2021’s Empty Olympics After Japan Declares State of Emergency

Breya Bergom | | OlympicsOlympics
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The 2020 Tokyo Summer Olympics have been postponed a year due to COVID and are now prohibiting spectators as Japan’s COVID cases rise, forcing them into a state of emergency. | PC: Vienna Reyes

The 2020 Summer Olympics, which have already been delayed for a year, recently have been presented with another setback: no spectators. Although there was already a cap of 50% capacity on domestic crowds (up to 10,000 people), Japan declared a state of emergency on July 5. The state of emergency is planned to withhold until August 22. The games are scheduled from July 23 to August 8, which completely overlaps.

Summer Olympics
With no spectators, the 2021 Summer Olympic Games will be the first of its kind ever to do so. PC: Zoe Reeve

With COVID-19 destroying many simple commodities we take for granted, sports viewership is not excluded. According to CNBC, the previous Summer Olympics, which were hosted in Rio, accumulated an estimated $1.2 billion in revenue from ticket sales. The once estimated $815 million in revenue for the 2021 Olympics is impossible to achieve with no spectators.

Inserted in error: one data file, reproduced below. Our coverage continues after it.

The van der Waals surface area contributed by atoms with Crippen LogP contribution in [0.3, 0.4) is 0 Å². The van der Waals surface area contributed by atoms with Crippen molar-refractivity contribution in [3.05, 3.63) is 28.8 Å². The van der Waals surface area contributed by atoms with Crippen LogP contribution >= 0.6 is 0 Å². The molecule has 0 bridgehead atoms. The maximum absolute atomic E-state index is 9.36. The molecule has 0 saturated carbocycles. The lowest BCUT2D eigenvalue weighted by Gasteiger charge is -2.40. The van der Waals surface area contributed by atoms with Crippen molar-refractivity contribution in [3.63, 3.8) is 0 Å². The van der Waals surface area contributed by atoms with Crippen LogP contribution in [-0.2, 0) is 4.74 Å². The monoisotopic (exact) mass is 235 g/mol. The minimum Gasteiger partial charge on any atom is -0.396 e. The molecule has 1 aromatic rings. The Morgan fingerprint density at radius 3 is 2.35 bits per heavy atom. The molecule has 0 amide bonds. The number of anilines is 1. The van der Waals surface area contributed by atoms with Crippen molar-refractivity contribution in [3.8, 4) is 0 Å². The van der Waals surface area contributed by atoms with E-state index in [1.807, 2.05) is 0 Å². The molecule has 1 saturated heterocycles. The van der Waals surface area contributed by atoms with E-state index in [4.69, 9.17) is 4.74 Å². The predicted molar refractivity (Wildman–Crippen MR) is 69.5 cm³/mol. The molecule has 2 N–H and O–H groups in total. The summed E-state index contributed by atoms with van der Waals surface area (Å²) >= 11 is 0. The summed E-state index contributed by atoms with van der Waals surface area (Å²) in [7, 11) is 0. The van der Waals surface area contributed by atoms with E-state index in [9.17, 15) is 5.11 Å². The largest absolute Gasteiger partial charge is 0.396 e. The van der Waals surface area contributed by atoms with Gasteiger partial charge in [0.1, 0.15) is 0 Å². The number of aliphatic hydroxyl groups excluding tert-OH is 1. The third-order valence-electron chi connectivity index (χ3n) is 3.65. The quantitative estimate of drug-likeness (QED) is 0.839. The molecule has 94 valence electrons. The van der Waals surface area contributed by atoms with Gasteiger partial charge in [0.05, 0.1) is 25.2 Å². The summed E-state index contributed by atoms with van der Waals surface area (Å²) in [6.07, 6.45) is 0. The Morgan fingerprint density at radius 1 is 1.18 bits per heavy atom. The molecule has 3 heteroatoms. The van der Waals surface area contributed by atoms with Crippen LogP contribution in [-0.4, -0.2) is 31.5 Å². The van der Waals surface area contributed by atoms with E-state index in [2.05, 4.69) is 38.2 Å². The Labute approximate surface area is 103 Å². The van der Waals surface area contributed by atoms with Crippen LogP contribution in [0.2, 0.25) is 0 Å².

The last Summer Olympic game, which brought in $1.2 billion in ticket sales alone, was hosted in Rio De Janeiro. PC: Aline Cardoso

Japan is currently the 34th country with the highest total COVID cases. According to Worldometer, Japan currently has 19,190 active COVID cases. While that doesn’t sound like much compared to their population of 126 million people, holding spectators in an arena would only make the virus spread more rapidly.

NBC is looking into possible engagement strategies for viewers at home. Spectators often make the games more enjoyable to watch, claims CNBC.

full stadium
Although there won’t be spectators for the 2021 Games, NBC will continue to show more than 7,000 hours worth of content. PC: Pixabay

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